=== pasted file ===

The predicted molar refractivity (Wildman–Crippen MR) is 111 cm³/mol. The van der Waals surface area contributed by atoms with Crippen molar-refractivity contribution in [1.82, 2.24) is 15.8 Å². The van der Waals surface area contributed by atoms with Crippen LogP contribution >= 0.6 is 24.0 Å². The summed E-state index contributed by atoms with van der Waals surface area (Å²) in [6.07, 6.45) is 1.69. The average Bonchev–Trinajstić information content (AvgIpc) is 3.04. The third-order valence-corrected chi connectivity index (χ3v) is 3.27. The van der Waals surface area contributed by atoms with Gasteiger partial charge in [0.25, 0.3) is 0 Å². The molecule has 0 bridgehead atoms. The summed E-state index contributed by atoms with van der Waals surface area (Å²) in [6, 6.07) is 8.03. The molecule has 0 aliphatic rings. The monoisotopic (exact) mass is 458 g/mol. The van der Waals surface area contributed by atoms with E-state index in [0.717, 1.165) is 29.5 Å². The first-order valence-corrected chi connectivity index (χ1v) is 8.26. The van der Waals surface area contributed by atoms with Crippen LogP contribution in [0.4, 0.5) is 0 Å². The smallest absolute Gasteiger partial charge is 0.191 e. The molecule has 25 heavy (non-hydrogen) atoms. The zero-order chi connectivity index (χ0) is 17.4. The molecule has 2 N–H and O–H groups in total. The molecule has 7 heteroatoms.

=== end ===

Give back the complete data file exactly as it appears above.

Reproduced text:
The predicted molar refractivity (Wildman–Crippen MR) is 111 cm³/mol. The van der Waals surface area contributed by atoms with Crippen molar-refractivity contribution in [1.82, 2.24) is 15.8 Å². The van der Waals surface area contributed by atoms with Crippen LogP contribution >= 0.6 is 24.0 Å². The summed E-state index contributed by atoms with van der Waals surface area (Å²) in [6.07, 6.45) is 1.69. The average Bonchev–Trinajstić information content (AvgIpc) is 3.04. The third-order valence-corrected chi connectivity index (χ3v) is 3.27. The van der Waals surface area contributed by atoms with Gasteiger partial charge in [0.25, 0.3) is 0 Å². The molecule has 0 bridgehead atoms. The summed E-state index contributed by atoms with van der Waals surface area (Å²) in [6, 6.07) is 8.03. The molecule has 0 aliphatic rings. The monoisotopic (exact) mass is 458 g/mol. The van der Waals surface area contributed by atoms with E-state index in [0.717, 1.165) is 29.5 Å². The first-order valence-corrected chi connectivity index (χ1v) is 8.26. The van der Waals surface area contributed by atoms with Crippen LogP contribution in [0.4, 0.5) is 0 Å². The smallest absolute Gasteiger partial charge is 0.191 e. The molecule has 25 heavy (non-hydrogen) atoms. The zero-order chi connectivity index (χ0) is 17.4. The molecule has 2 N–H and O–H groups in total. The molecule has 7 heteroatoms.